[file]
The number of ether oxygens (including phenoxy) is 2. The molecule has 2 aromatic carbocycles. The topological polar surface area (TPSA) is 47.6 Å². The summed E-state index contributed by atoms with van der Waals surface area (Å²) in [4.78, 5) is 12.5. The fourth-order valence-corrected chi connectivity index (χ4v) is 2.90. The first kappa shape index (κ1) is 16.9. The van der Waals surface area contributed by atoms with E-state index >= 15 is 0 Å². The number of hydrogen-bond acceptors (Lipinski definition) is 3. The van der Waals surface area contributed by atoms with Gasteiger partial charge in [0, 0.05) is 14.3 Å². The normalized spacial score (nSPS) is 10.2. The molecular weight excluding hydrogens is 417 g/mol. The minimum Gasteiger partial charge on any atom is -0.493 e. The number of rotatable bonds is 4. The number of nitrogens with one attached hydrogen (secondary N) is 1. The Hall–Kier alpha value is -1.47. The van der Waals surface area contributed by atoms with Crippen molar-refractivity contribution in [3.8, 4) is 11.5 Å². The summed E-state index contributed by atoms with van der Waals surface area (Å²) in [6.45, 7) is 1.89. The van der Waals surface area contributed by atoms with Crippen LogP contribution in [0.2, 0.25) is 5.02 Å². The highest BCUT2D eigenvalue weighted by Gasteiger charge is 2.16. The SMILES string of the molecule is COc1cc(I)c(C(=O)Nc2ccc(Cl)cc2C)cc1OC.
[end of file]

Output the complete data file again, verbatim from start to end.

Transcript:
The number of ether oxygens (including phenoxy) is 2. The molecule has 2 aromatic carbocycles. The topological polar surface area (TPSA) is 47.6 Å². The summed E-state index contributed by atoms with van der Waals surface area (Å²) in [4.78, 5) is 12.5. The fourth-order valence-corrected chi connectivity index (χ4v) is 2.90. The first kappa shape index (κ1) is 16.9. The van der Waals surface area contributed by atoms with E-state index >= 15 is 0 Å². The number of hydrogen-bond acceptors (Lipinski definition) is 3. The van der Waals surface area contributed by atoms with Gasteiger partial charge in [0, 0.05) is 14.3 Å². The normalized spacial score (nSPS) is 10.2. The molecular weight excluding hydrogens is 417 g/mol. The minimum Gasteiger partial charge on any atom is -0.493 e. The number of rotatable bonds is 4. The number of nitrogens with one attached hydrogen (secondary N) is 1. The Hall–Kier alpha value is -1.47. The van der Waals surface area contributed by atoms with Crippen molar-refractivity contribution in [3.8, 4) is 11.5 Å². The summed E-state index contributed by atoms with van der Waals surface area (Å²) in [6.45, 7) is 1.89. The van der Waals surface area contributed by atoms with Crippen LogP contribution in [0.2, 0.25) is 5.02 Å². The highest BCUT2D eigenvalue weighted by Gasteiger charge is 2.16. The SMILES string of the molecule is COc1cc(I)c(C(=O)Nc2ccc(Cl)cc2C)cc1OC.